In addition to the weight test the worker must have at least one of the following problems: 1. Serum albumin of 3.0 grams per deciliter or less; 2. Hematocrit of 30% or less (Hematocrit is a measure of red blood cells in a volume of blood); 3. Serum calcium of 8 mg. per deciliter or less; 4. Uncontrolled diabetes mellitus due to pancreatic dysfunction with repeated episodes of hyperglycemia (excessive sugar in the blood); hypoglycemia (inadequate sugar in the blood), or ketosis (an accumulation of acids in blood or tissues); 5. Fat or nitrogen in the stool above a certain measurable level; or 7. Persistent or recurrent ascites (an abnormal collection of fluid in the abdomen due to fluid leaking out of the blood stream into the abdominal cavity) or edema (swelling) not attributable to other causes.

Meeting the Listings in this particular area can be very difficult. However, workers can also be award Disability Insurance Benefits if they have a combination of health problems which while they do not meet the listing, in combination prevent them from being able to perform substantial gainful employment.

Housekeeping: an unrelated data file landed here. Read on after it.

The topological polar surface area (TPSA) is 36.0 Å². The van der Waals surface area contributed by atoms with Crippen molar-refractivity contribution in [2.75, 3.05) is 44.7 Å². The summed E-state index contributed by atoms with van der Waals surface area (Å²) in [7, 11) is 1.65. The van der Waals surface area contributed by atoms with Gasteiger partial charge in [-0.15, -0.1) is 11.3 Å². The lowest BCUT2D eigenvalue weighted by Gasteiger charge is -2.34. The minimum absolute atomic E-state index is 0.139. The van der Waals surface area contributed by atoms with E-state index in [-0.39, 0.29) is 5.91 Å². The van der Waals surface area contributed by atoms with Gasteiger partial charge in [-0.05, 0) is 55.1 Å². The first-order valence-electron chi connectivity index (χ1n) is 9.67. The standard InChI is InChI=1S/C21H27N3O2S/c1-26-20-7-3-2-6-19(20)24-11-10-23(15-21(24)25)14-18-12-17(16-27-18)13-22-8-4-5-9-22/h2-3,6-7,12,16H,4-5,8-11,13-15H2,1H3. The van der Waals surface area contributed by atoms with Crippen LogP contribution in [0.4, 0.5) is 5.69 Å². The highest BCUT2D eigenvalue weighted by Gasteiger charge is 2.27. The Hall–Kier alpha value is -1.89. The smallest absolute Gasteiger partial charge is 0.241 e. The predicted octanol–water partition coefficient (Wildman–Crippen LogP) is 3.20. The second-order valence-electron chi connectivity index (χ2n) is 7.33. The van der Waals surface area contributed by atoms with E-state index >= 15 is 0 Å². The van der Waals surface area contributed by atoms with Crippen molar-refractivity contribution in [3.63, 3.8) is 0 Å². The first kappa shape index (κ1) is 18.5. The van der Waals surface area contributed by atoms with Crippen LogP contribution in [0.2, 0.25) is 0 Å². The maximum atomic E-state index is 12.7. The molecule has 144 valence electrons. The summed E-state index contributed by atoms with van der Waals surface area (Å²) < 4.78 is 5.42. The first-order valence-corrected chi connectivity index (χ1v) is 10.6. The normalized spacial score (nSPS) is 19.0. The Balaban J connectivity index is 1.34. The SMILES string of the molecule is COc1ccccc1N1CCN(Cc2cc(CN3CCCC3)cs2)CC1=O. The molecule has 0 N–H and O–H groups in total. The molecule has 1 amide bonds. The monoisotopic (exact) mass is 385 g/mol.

The Listings are designed to award Disability Benefits to workers who are clearly very ill. The Administrative Law Judge at a hearing can use his discretion to determine that a worker, while not meeting a specific disability listing has health problems severe enough to warrant the award of Disability Insurance benefits.

Notice: Since Social Security Disability is directed under Federal law, the information in this column will apply anywhere in the United States.  However each Office of Hearings and Appeals and District Office have their own ways of doing things as does the various Federal District and Circuit Courts.   I have kept this column primarily dealing the the mechanics of how the Social Security District Offices and Office of Hearings and Appeals evaluates disability claims. 
- Pitt Dickey

Pitt Dickey has practiced law in Fayetteville since 1978. He has handled SSA disability claims for over twenty years. He practices with the firm of Smith, Dickey, Smith, Hasty & Dempster, P.A. at 555 Executive Place and can be reached at 910-485-8020 or at pitt@smithdickey.com . Or at the firm web site of www.smithdickey.com .

Copyright 2002 Pitt Dickey - Used with permission